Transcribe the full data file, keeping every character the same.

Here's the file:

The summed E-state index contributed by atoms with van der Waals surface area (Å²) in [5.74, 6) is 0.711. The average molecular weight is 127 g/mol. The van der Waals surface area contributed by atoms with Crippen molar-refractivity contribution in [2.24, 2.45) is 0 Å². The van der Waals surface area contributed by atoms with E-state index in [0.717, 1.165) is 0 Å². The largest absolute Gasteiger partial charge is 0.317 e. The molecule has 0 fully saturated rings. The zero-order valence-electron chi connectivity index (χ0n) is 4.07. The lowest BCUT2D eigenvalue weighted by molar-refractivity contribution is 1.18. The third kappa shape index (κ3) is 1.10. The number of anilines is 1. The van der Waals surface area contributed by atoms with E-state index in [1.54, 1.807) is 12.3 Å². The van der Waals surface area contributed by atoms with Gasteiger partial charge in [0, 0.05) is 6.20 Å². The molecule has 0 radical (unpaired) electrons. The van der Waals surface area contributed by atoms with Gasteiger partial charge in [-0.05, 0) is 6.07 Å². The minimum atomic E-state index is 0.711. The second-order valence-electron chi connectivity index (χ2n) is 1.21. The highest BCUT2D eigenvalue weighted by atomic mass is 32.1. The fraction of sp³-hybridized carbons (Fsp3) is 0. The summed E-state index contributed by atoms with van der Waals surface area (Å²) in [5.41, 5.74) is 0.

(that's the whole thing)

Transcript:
The summed E-state index contributed by atoms with van der Waals surface area (Å²) in [5.74, 6) is 0.711. The average molecular weight is 127 g/mol. The van der Waals surface area contributed by atoms with Crippen molar-refractivity contribution in [2.24, 2.45) is 0 Å². The van der Waals surface area contributed by atoms with E-state index in [0.717, 1.165) is 0 Å². The largest absolute Gasteiger partial charge is 0.317 e. The molecule has 0 fully saturated rings. The zero-order valence-electron chi connectivity index (χ0n) is 4.07. The lowest BCUT2D eigenvalue weighted by molar-refractivity contribution is 1.18. The third kappa shape index (κ3) is 1.10. The number of anilines is 1. The van der Waals surface area contributed by atoms with E-state index in [1.54, 1.807) is 12.3 Å². The van der Waals surface area contributed by atoms with Gasteiger partial charge in [0, 0.05) is 6.20 Å². The molecule has 0 radical (unpaired) electrons. The van der Waals surface area contributed by atoms with Gasteiger partial charge in [-0.05, 0) is 6.07 Å². The minimum atomic E-state index is 0.711. The second-order valence-electron chi connectivity index (χ2n) is 1.21. The highest BCUT2D eigenvalue weighted by atomic mass is 32.1. The fraction of sp³-hybridized carbons (Fsp3) is 0. The summed E-state index contributed by atoms with van der Waals surface area (Å²) in [5.41, 5.74) is 0.